Sad news to hear of the death of John Donald Francis Black (December 30, 1932 – November 29, 2018), who was a major contributor to the success of the original Shaft.
Ernest Tidyman had adapted his own novel in a literal fashion for the original screenplay. Gordon Parks drafted in Black, a very experienced TV and screenwriter, to tighten up the plotting and dialogue. The result was a co-writer credit. The movie was shot using Black’s revision as its basis. Gordon Parks added his own magic and with Isaac Hayes’ score and Richard Roundtree’s assured starring role debut, it became an unlikely hit. MGM was saved from bankruptcy and the Blaxploitation genre took off in Hollywood. His prolific career in TV (including Star Trek, Laredo, Hawaii Five-O, etc.) demonstrates the breadth of his skills.
Black died peacefully of natural causes at the Motion Picture Hospital in Woodland Hills, California. A statement from his publisher Jacobs/Brown Press on behalf of his widow, Mary, can be accessed here.
Sad to hear of the death of Joel Freeman on 21 January at the age of 95, producer of 1971’s Shaft. Other major productions he was involved in included The Heart is a Lonely Hunter, Camelot, Finian’s Rainbow and Love at First Bite. He had been battling with lung cancer and Alzheimer’s.
Hollywood Reporter have posted an obituary on their website.
I contacted Joel whilst writing my book The World of Shaft and he told me he was preparing a book about the making of Shaft. Unfortunately it seems this will not now be completed.
Joel is survived by his wife, Betty, who described him as “a wonderful man and entertainer.”
In a year that has seen the loss of so many icons I had missed the death of Joseph Mascolo on 8 December 2016. Mascolo, who brought a sense of charisma and style to his portrayal of Gus Mascola in Shaft’s Big Score! Mascolo (born 13 March 1929) was of Italian descent, his parents having emigrated from Naples. He studied acting under Stella Adler and was also a trained classical musician – he would famously use his clarinet skills to flesh out his portrayal for Gus Mascola. He had worked his way through TV and theatre from the late 1950s. He was a regular on TV through to the late 1980s and is probably best remembered for his portrayal of soap villain Stefano DiMera from 1982 to 2016 on NBC’s Days of Our Lives. In the last couple of years he had experienced deteriorating health, having suffered a stroke in 2015 and battling Alzheimer’s disease, from which he eventually died. He is survived by his wife, Patricia Schultz-Mascolo, his son Peter, his step-daughter Laura, five grandchildren, and three great-grandchildren.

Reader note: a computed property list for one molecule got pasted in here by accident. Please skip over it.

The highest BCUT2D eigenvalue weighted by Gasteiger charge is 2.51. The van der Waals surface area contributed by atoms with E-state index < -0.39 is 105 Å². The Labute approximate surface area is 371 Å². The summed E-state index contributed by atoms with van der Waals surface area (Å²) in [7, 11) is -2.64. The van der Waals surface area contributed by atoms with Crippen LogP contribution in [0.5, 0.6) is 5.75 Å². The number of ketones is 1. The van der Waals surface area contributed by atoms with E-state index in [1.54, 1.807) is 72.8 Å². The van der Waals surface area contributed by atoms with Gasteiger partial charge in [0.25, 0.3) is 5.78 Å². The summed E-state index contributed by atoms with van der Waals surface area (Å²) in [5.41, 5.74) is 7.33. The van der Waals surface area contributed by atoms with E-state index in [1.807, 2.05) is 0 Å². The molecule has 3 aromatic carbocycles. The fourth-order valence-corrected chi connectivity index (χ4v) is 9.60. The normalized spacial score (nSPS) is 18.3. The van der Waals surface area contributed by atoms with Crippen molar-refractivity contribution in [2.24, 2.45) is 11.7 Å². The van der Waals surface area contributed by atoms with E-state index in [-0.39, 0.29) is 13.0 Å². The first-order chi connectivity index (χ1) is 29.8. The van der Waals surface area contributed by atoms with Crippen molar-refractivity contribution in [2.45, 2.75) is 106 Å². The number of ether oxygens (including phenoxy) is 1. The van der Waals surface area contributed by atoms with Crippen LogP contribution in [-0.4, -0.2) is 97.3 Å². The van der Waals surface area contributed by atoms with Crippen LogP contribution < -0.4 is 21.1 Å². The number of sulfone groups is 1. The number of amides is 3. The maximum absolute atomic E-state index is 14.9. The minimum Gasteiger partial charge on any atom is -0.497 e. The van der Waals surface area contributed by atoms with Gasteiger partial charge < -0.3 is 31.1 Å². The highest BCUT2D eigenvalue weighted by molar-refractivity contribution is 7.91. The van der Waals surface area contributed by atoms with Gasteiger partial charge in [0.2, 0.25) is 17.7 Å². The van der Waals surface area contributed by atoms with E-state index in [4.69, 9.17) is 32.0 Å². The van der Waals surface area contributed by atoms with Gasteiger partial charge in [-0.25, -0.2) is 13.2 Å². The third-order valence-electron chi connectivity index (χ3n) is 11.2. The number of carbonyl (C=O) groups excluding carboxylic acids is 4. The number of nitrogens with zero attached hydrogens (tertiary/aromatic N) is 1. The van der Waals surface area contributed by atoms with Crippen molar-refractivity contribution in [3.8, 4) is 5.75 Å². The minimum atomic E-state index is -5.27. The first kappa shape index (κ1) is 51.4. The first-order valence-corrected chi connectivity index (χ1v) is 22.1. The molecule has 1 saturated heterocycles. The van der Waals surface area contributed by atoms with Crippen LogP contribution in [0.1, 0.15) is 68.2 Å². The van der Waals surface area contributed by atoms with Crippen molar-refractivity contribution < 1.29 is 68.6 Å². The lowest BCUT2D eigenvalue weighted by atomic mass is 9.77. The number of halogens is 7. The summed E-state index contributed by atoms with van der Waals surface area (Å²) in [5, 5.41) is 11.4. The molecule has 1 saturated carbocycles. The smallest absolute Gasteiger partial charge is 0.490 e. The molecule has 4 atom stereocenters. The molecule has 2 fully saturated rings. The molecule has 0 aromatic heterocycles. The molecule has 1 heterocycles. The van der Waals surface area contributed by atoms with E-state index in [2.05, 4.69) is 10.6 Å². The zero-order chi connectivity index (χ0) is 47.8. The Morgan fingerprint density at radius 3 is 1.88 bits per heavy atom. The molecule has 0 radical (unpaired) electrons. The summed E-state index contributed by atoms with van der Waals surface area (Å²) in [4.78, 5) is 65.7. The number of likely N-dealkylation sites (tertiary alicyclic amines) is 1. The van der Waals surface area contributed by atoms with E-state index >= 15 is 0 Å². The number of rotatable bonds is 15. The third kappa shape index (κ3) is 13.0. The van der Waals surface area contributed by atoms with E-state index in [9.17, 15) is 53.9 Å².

I was saddened to hear of the recent death of James Garner (on 19 July 2014 aged 86). I grew up watching Garner’s charismatic and charming performance as private eye Jim Rockford in The Rockford Files (1974-80). Garner was one of those actors who got by on the mere presence of his personality – although he was nominated for an Academy Award for his performance in 1985’s Murphy’s Romance. He had been a regular on the big screen through the 1950s and 1960s with his best known credits including Darby’s Rangers (1958),The Great Escape (1963), Grand Prix (1966), Hour of the Gun (1967) and Marlowe (1969).
Despite this he will be best remembered for his small screen starring roles in Maverick(1957-62) and the aforementioned The Rockford Files. During the 1970s he would have increasing problems with his knees, requiring surgery on a number of occasions. Finally he had to quit The Rockford Files when the demands of filming became too much.
His later career saw him resurrect his signature roles of Bret Maverick in the TV seriesBret Maverick (1981-2) and the film Maverick (1994) as well as Jim Rockford in a series of eight TV movies between 1994 and 1999. He also starred in the TV mini-series Streets of Laredo (1995) taking on the role of Woodrow Call from Tommy Lee Jones who portrayed Call in 1989’s Lonesome Dove. In 2000 he appeared with Jones alongside Clint Eastwood and Donald Sutherland in Space Cowboys.
Garner’s self-deprecating humour is summed up in this quote about his performance as Bret Maverick: “I’m playing me. Bret Maverick is lazy: I’m lazy. And I like being lazy.”
An actor from an increasingly distant generation, the likeable Garner will be sadly missed, but his legacy lives on through his work, which is widely available on DVD.
Biography: The Garner Files: A Memoir by James Garner and Jon Winokur (2011, Simon & Schuster)
Web: The Official James Garner Fan Page